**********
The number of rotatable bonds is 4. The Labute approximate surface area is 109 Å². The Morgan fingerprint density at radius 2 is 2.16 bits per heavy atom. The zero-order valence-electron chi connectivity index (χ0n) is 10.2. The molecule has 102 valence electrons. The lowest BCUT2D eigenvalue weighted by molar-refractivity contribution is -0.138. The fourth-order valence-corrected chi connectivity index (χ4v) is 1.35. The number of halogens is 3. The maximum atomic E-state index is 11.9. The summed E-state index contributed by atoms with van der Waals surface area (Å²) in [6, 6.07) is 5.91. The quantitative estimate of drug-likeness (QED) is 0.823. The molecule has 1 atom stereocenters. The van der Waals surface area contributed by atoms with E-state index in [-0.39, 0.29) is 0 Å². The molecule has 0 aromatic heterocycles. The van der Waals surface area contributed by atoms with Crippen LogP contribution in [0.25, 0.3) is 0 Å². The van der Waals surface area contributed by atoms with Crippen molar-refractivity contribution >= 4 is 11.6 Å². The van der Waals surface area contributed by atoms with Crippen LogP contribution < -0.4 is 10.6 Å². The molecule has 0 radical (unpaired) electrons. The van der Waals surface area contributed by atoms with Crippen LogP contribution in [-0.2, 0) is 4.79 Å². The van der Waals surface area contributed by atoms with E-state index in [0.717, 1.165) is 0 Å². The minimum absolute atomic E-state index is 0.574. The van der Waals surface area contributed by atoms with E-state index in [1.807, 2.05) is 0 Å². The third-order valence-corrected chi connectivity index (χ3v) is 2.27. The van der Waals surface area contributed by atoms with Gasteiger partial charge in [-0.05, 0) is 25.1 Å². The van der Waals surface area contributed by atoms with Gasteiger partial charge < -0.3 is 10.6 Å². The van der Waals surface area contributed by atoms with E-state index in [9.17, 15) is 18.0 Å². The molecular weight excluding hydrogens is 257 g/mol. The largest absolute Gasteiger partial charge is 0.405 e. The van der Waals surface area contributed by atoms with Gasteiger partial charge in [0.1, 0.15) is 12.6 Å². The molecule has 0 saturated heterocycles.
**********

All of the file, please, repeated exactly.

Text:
The number of rotatable bonds is 4. The Labute approximate surface area is 109 Å². The Morgan fingerprint density at radius 2 is 2.16 bits per heavy atom. The zero-order valence-electron chi connectivity index (χ0n) is 10.2. The molecule has 102 valence electrons. The lowest BCUT2D eigenvalue weighted by molar-refractivity contribution is -0.138. The fourth-order valence-corrected chi connectivity index (χ4v) is 1.35. The number of halogens is 3. The maximum atomic E-state index is 11.9. The summed E-state index contributed by atoms with van der Waals surface area (Å²) in [6, 6.07) is 5.91. The quantitative estimate of drug-likeness (QED) is 0.823. The molecule has 1 atom stereocenters. The van der Waals surface area contributed by atoms with E-state index in [-0.39, 0.29) is 0 Å². The molecule has 0 aromatic heterocycles. The van der Waals surface area contributed by atoms with Crippen LogP contribution in [0.25, 0.3) is 0 Å². The van der Waals surface area contributed by atoms with Crippen molar-refractivity contribution >= 4 is 11.6 Å². The van der Waals surface area contributed by atoms with Crippen LogP contribution < -0.4 is 10.6 Å². The molecule has 0 radical (unpaired) electrons. The van der Waals surface area contributed by atoms with Crippen LogP contribution in [-0.2, 0) is 4.79 Å². The van der Waals surface area contributed by atoms with E-state index in [0.717, 1.165) is 0 Å². The minimum absolute atomic E-state index is 0.574. The van der Waals surface area contributed by atoms with E-state index in [1.807, 2.05) is 0 Å². The third-order valence-corrected chi connectivity index (χ3v) is 2.27. The van der Waals surface area contributed by atoms with Gasteiger partial charge in [-0.05, 0) is 25.1 Å². The van der Waals surface area contributed by atoms with Gasteiger partial charge < -0.3 is 10.6 Å². The van der Waals surface area contributed by atoms with E-state index in [9.17, 15) is 18.0 Å². The molecular weight excluding hydrogens is 257 g/mol. The largest absolute Gasteiger partial charge is 0.405 e. The van der Waals surface area contributed by atoms with Gasteiger partial charge in [0.1, 0.15) is 12.6 Å². The molecule has 0 saturated heterocycles.